Senegal Food and Dining
The cuisine of Senegal has been influenced by nations like France, Portugal, and those of North Africa, and also by many ethnic groups, the largest being the Wolof;
Cuisine from all over the world can be found in Senegal, including Asian, Indian, Middle Eastern, and other international tastes. Fast food chains are rising in popularity due to convenience and their family oriented style.
- Toufam (a kind of yogurt thinned with sugared water).
- Mint tea, the first cup drunk slightly bitter, the second with more sugar and the third very sweet.
- Palm wine, which is drunk either fresh or fermented.
- Home-roasted coffee with pimento.
- Popular fresh juices are made from bissap, ginger, Buy (pronounced bouy) which is the fruit of the baobab tree and mango.
- Thiéboudienne or Ceebu jën, flavorsome marinated fish cooked with tomato paste and a variety of vegetables, the national dish of Senegal.
- Yassa, chicken or fish simmered in onion with a garlic, mustard, and lemon sauce.
- Tiebou dienne (herb-stuffed fishcakes with rice).
- Maafe, seasoned fish, chicken, lamb, or beef cooked with vegetables in a peanut sauce.
- Dem à la St Louis (stuffed mullet).
- Avocat au Crevettes (avocado stuffed with shrimp).
- Bassi-salté, seasoned meat cooked with tomato paste and vegetables over a local couscous called "cere".
- Sombi, sweet milk-rice soup.
- Capitaine à la Saint-Louisienne, perch stuffed with spices.
- Poisson à la braise, grilled fish flavored with lemon, garlic, and black pepper.
- Dibi, simmered, grilled lamb.
- Thiou, a bouillabaisse with vegetables.
- Fondé, rolled millet-balls in sour cream.
- Thiakry, a couscous pudding.
- Cinq Centimes, the Five-Cent Cookie, a peanut cookie popular in marketplaces.
- Banana Glace, a sophisticated banana dessert . Mamadou is the young owner of Les Cannibales Deux Restaurant in Dakar who went to Paris to learn French cooking techniques. The Banana Glace is his own creation and his most popular dessert. Click here for recipe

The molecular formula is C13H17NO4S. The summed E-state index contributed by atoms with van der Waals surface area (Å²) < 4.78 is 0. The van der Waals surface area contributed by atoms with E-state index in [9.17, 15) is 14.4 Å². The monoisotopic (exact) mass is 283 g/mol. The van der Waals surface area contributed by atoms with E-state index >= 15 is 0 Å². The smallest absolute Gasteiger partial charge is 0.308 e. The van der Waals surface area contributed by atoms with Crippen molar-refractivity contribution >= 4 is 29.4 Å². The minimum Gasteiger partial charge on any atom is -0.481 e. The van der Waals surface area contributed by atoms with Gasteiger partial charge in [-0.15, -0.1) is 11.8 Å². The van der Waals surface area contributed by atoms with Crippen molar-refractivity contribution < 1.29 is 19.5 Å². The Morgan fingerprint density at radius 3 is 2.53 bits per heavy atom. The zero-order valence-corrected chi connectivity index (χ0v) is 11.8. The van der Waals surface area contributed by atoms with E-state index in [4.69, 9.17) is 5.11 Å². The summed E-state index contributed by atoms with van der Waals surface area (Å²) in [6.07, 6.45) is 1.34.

How a Dinner is Served out in Senegal
When dining in one of the excellent Senegalese restaurants, you will select an appetizer from a list of twenty or twenty-five, all prepared with great care. The soups will be rich and full-bodied. There will be entrees in abundance; Yassa, Mate, and beautiful Couscous among them. Then a long list of fancy desserts, all served with great flair.
Or you might be served at one of the open-air restaurants where food is cooked on small tournieres, or broilers, which look like hibachis. They average about 15 inches in diameter and are sometimes round and sometimes square. The fourniere has a grate at the bottom and heat is regulated by adding or removing hot charcoal with tongs as required.
Tipping: A service charge of 10 to 15% is included in all hotel and restaurant bills.
Senegalese table manners can be somewhat formal. Wait to be shown to your seat. Seating is often a matter of hierarchy. A washing basin will be brought out before the meal is served for people to wash their hands. Woman and men may eat at separate tables in the same room or they may eat in separate rooms. If the meal is served on the floor or a low table, sit cross-legged. Try not let your feet touch the food mat. Do not begin eating until the eldest male does. Food is often served from a communal bowl. Eat from the section of the bowl in front of you. Never reach across the bowl to get something from the other side. Eat only with the right hand.Expect to be urged to take second helpings. Sample each dish.Leaving a little bit of food on your plate or your section of the communal bowl indicates that you have been looked after.
It is customary to give a small gift when invited to someone’s home for a meal.If invited to someone’s home, take a box of chocolates, French pastries or a nicely packaged fresh fruit.Gifts should be given with both hands. Never use the left hand.